Moody’s Byrne Says Japan Rating Outlook Is Stable

Moody’s Investors Service said the outlook for Japan’s Aa2 sovereign credit rating is stable, noting the debt’s domestic investor base gives it safety similar to debt sold by top-rated nations.

“One of the credit strengths of Japan is not just its home bias, but through the global financial crisis, the safe-haven feature of government securities,” Thomas Byrne, senior vice president of Moody’s, said in an interview in Tokyo today. “In that sense it shares the same feature as U.S. government Treasuries.”

More than 90 percent of the nation’s government debt is held domestically. The yen rose after Byrne’s remarks, trading at 82.58 against the dollar as of 6:29 p.m. in Tokyo, as Moody’s pointed out factors supporting the nation’s sovereign rating even after Standard & Poor’s lowered its sovereign-debt rating for Japan to AA-, the first reduction in nine years.

“Moody’s comments weren’t as bad as expected, spurring some covering of yen shorts,” said Marito Ueda, a senior managing director in Tokyo at FX Prime Corp., a foreign-exchange margin company. “The yen had been sold earlier on speculation that Moody’s may be pessimistic about Japan’s rating.”

A short position is a bet on an asset price’s decline.

Byrne also said the recent climb in Japanese government bond yields isn’t necessarily detrimental to the nation’s credit grade. The yield on Japan’s benchmark 10 year bond rose 1 basis point to 1.325 percent today after climbing to 1.35 percent, the highest since April. Byrne said nominal yields have remained “remarkably low.”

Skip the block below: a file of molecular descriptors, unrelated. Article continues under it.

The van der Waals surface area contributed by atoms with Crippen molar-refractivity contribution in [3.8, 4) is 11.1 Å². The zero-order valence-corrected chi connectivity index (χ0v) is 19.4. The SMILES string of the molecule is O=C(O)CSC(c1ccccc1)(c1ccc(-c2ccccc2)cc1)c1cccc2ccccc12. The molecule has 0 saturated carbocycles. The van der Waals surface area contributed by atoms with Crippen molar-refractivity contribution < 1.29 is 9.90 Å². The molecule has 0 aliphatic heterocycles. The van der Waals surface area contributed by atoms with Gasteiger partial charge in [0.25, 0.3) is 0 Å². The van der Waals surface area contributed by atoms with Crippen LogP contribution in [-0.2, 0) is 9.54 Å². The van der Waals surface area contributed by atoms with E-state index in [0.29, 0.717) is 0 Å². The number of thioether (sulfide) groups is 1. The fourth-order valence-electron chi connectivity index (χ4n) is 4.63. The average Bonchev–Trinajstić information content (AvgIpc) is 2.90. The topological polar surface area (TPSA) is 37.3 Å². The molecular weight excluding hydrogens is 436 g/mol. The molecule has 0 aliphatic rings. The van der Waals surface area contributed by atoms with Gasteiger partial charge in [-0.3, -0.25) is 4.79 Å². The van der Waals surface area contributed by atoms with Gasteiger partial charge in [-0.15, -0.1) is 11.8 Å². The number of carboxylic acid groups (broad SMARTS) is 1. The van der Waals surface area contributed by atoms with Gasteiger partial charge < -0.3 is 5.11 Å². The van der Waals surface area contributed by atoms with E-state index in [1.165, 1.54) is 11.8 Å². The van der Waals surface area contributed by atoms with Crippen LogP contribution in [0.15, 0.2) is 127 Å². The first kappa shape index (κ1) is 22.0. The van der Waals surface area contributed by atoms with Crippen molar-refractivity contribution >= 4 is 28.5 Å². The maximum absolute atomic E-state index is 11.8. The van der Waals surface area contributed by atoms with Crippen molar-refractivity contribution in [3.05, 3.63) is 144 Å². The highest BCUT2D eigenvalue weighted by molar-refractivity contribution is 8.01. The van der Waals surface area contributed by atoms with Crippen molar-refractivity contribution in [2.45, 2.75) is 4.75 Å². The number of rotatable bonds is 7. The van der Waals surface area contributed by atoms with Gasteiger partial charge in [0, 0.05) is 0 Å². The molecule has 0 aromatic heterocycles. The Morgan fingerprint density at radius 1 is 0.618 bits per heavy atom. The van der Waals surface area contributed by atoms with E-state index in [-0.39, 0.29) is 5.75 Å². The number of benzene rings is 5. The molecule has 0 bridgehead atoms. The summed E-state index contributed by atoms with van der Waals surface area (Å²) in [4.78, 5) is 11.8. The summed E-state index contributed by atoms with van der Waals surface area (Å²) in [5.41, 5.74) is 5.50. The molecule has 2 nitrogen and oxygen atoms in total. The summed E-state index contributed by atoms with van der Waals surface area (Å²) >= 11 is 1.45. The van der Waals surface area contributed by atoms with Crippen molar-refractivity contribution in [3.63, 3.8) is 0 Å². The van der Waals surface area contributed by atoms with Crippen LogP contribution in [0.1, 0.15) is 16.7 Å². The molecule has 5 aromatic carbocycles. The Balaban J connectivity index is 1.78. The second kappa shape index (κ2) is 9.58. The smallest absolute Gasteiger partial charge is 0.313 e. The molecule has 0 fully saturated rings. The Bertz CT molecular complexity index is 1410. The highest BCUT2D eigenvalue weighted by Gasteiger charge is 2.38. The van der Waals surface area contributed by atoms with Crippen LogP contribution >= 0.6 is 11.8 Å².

‘Downside’ Pressure

Byrne said failure by Kan to improve Japan’s financing would increase risks on its credit rating. He said at a seminar in Tokyo that pressures will be “mostly on the downside.”

“Pressures will increase on the JGB rating unless certain things happen,” he said. “There should be an effective policy response to try to address the fiscal deficit” he said. “Any policy drift or friction” that prevents passage of bills in parliament “would be a credit-negative development,” he said, without elaborating.

Japan’s bond sales may surpass 50 trillion yen in the year starting April 2013, according to a projection by the Finance Ministry released last month. That suggests Prime Minister Naoto Kan may not meet a pledge of capping sales at 44.3 trillion yen.

Public debt, already the largest burden in the industrialized world, will probably increase 5.8 percent to 997.7 trillion yen in the year starting April 1, from a projected 943.1 trillion yen this year, the ministry said in a separate report released last month.

To contact the reporters on this story: Keiko Ujikane in Tokyo at kujikane@bloomberg.net; Aki Ito in Tokyo at aito16@bloomberg.net

To contact the editor responsible for this story: Paul Panckhurst at ppanckhurst@bloomberg.net

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